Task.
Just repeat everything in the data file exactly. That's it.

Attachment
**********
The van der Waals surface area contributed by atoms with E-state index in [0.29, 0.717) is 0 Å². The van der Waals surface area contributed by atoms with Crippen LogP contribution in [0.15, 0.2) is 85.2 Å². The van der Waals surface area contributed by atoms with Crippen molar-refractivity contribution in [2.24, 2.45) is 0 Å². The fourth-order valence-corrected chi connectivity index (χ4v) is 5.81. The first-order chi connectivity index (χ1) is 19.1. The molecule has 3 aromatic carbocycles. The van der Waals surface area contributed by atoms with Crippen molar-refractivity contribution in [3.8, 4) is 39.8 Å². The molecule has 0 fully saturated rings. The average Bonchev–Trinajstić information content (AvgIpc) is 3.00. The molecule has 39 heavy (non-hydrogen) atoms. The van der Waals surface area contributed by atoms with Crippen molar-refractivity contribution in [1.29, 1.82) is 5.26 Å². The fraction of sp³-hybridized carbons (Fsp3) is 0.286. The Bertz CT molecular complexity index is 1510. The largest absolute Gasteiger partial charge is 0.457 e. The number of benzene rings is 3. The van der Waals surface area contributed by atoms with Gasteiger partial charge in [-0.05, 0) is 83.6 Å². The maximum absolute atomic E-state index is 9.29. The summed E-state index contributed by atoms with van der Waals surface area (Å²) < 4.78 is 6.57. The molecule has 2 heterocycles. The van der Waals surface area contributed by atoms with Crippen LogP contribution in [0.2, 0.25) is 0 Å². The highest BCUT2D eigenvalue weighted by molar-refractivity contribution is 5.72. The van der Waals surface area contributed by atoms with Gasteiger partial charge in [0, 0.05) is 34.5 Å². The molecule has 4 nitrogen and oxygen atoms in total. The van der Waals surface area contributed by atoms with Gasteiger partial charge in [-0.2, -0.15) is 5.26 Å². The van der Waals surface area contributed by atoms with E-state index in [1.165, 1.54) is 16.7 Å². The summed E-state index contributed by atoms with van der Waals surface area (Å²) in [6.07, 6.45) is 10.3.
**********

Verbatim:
The van der Waals surface area contributed by atoms with E-state index in [0.29, 0.717) is 0 Å². The van der Waals surface area contributed by atoms with Crippen LogP contribution in [0.15, 0.2) is 85.2 Å². The van der Waals surface area contributed by atoms with Crippen molar-refractivity contribution in [2.24, 2.45) is 0 Å². The fourth-order valence-corrected chi connectivity index (χ4v) is 5.81. The first-order chi connectivity index (χ1) is 19.1. The molecule has 3 aromatic carbocycles. The van der Waals surface area contributed by atoms with Crippen molar-refractivity contribution in [3.8, 4) is 39.8 Å². The molecule has 0 fully saturated rings. The average Bonchev–Trinajstić information content (AvgIpc) is 3.00. The molecule has 39 heavy (non-hydrogen) atoms. The van der Waals surface area contributed by atoms with Crippen molar-refractivity contribution in [1.29, 1.82) is 5.26 Å². The fraction of sp³-hybridized carbons (Fsp3) is 0.286. The Bertz CT molecular complexity index is 1510. The largest absolute Gasteiger partial charge is 0.457 e. The number of benzene rings is 3. The van der Waals surface area contributed by atoms with Gasteiger partial charge in [-0.05, 0) is 83.6 Å². The maximum absolute atomic E-state index is 9.29. The summed E-state index contributed by atoms with van der Waals surface area (Å²) < 4.78 is 6.57. The molecule has 2 heterocycles. The van der Waals surface area contributed by atoms with Crippen LogP contribution in [0.2, 0.25) is 0 Å². The highest BCUT2D eigenvalue weighted by molar-refractivity contribution is 5.72. The van der Waals surface area contributed by atoms with Gasteiger partial charge in [0, 0.05) is 34.5 Å². The molecule has 4 nitrogen and oxygen atoms in total. The van der Waals surface area contributed by atoms with Gasteiger partial charge in [-0.2, -0.15) is 5.26 Å². The van der Waals surface area contributed by atoms with E-state index in [1.165, 1.54) is 16.7 Å². The summed E-state index contributed by atoms with van der Waals surface area (Å²) in [6.07, 6.45) is 10.3.